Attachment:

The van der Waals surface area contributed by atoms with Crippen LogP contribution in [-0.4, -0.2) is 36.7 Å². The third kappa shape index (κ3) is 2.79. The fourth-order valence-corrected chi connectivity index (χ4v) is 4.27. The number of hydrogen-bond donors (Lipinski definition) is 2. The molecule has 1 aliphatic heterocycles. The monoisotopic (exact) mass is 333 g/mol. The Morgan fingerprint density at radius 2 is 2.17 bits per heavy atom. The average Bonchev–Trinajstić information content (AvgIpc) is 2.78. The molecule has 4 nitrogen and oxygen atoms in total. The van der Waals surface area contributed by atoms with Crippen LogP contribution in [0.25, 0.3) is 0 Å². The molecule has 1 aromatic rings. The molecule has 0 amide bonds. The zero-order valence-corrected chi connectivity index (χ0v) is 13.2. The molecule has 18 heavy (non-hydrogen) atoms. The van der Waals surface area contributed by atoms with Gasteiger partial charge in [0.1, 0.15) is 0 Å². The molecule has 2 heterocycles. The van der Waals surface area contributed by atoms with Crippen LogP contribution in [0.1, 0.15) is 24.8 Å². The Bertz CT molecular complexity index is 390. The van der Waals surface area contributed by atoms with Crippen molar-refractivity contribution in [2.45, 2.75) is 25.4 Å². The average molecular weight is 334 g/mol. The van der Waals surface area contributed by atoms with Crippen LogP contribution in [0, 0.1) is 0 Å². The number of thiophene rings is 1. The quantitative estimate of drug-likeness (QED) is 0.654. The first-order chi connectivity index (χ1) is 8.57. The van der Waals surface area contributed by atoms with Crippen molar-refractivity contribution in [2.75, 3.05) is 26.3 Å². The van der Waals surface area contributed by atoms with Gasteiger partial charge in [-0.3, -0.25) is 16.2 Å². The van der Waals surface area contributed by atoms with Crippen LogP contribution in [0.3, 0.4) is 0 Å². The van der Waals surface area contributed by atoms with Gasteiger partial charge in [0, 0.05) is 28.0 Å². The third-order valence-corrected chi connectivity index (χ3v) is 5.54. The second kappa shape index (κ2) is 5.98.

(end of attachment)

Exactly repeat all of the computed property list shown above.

The van der Waals surface area contributed by atoms with Crippen LogP contribution in [-0.4, -0.2) is 36.7 Å². The third kappa shape index (κ3) is 2.79. The fourth-order valence-corrected chi connectivity index (χ4v) is 4.27. The number of hydrogen-bond donors (Lipinski definition) is 2. The molecule has 1 aliphatic heterocycles. The monoisotopic (exact) mass is 333 g/mol. The Morgan fingerprint density at radius 2 is 2.17 bits per heavy atom. The average Bonchev–Trinajstić information content (AvgIpc) is 2.78. The molecule has 4 nitrogen and oxygen atoms in total. The van der Waals surface area contributed by atoms with Crippen LogP contribution in [0.25, 0.3) is 0 Å². The molecule has 1 aromatic rings. The molecule has 0 amide bonds. The zero-order valence-corrected chi connectivity index (χ0v) is 13.2. The molecule has 18 heavy (non-hydrogen) atoms. The van der Waals surface area contributed by atoms with Gasteiger partial charge in [0.1, 0.15) is 0 Å². The molecule has 2 heterocycles. The van der Waals surface area contributed by atoms with Crippen LogP contribution in [0.1, 0.15) is 24.8 Å². The Bertz CT molecular complexity index is 390. The van der Waals surface area contributed by atoms with Crippen molar-refractivity contribution in [2.45, 2.75) is 25.4 Å². The average molecular weight is 334 g/mol. The van der Waals surface area contributed by atoms with Crippen LogP contribution in [0, 0.1) is 0 Å². The number of thiophene rings is 1. The quantitative estimate of drug-likeness (QED) is 0.654. The first-order chi connectivity index (χ1) is 8.57. The van der Waals surface area contributed by atoms with Crippen molar-refractivity contribution in [2.75, 3.05) is 26.3 Å². The van der Waals surface area contributed by atoms with Gasteiger partial charge in [-0.3, -0.25) is 16.2 Å². The van der Waals surface area contributed by atoms with Crippen LogP contribution in [0.3, 0.4) is 0 Å². The van der Waals surface area contributed by atoms with Gasteiger partial charge in [0, 0.05) is 28.0 Å². The third-order valence-corrected chi connectivity index (χ3v) is 5.54. The second kappa shape index (κ2) is 5.98.